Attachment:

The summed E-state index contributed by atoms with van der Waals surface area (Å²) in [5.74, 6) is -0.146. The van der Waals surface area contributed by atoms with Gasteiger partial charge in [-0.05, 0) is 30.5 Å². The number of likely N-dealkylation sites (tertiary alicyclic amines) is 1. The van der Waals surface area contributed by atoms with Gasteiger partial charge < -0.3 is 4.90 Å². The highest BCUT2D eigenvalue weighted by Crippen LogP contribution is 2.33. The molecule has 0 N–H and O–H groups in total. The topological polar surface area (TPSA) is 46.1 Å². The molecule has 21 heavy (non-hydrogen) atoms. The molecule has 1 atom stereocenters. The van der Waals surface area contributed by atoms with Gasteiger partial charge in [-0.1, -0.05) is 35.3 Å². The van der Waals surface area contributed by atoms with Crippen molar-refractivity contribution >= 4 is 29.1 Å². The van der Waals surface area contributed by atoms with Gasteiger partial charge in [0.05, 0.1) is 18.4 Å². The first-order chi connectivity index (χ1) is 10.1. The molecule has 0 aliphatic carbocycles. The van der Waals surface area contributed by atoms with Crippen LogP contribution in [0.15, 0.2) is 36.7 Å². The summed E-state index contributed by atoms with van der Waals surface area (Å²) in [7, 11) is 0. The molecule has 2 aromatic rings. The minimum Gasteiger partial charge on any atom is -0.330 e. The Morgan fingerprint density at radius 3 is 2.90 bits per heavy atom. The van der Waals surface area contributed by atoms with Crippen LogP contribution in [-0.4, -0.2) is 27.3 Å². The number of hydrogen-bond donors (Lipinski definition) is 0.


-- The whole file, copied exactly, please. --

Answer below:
The summed E-state index contributed by atoms with van der Waals surface area (Å²) in [5.74, 6) is -0.146. The van der Waals surface area contributed by atoms with Gasteiger partial charge in [-0.05, 0) is 30.5 Å². The number of likely N-dealkylation sites (tertiary alicyclic amines) is 1. The van der Waals surface area contributed by atoms with Gasteiger partial charge < -0.3 is 4.90 Å². The highest BCUT2D eigenvalue weighted by Crippen LogP contribution is 2.33. The molecule has 0 N–H and O–H groups in total. The topological polar surface area (TPSA) is 46.1 Å². The molecule has 21 heavy (non-hydrogen) atoms. The molecule has 1 atom stereocenters. The van der Waals surface area contributed by atoms with Gasteiger partial charge in [-0.1, -0.05) is 35.3 Å². The van der Waals surface area contributed by atoms with Crippen molar-refractivity contribution >= 4 is 29.1 Å². The van der Waals surface area contributed by atoms with Gasteiger partial charge in [0.05, 0.1) is 18.4 Å². The first-order chi connectivity index (χ1) is 10.1. The molecule has 0 aliphatic carbocycles. The van der Waals surface area contributed by atoms with Crippen LogP contribution in [0.15, 0.2) is 36.7 Å². The summed E-state index contributed by atoms with van der Waals surface area (Å²) in [7, 11) is 0. The molecule has 2 aromatic rings. The minimum Gasteiger partial charge on any atom is -0.330 e. The Morgan fingerprint density at radius 3 is 2.90 bits per heavy atom. The van der Waals surface area contributed by atoms with Crippen LogP contribution in [-0.4, -0.2) is 27.3 Å². The number of hydrogen-bond donors (Lipinski definition) is 0.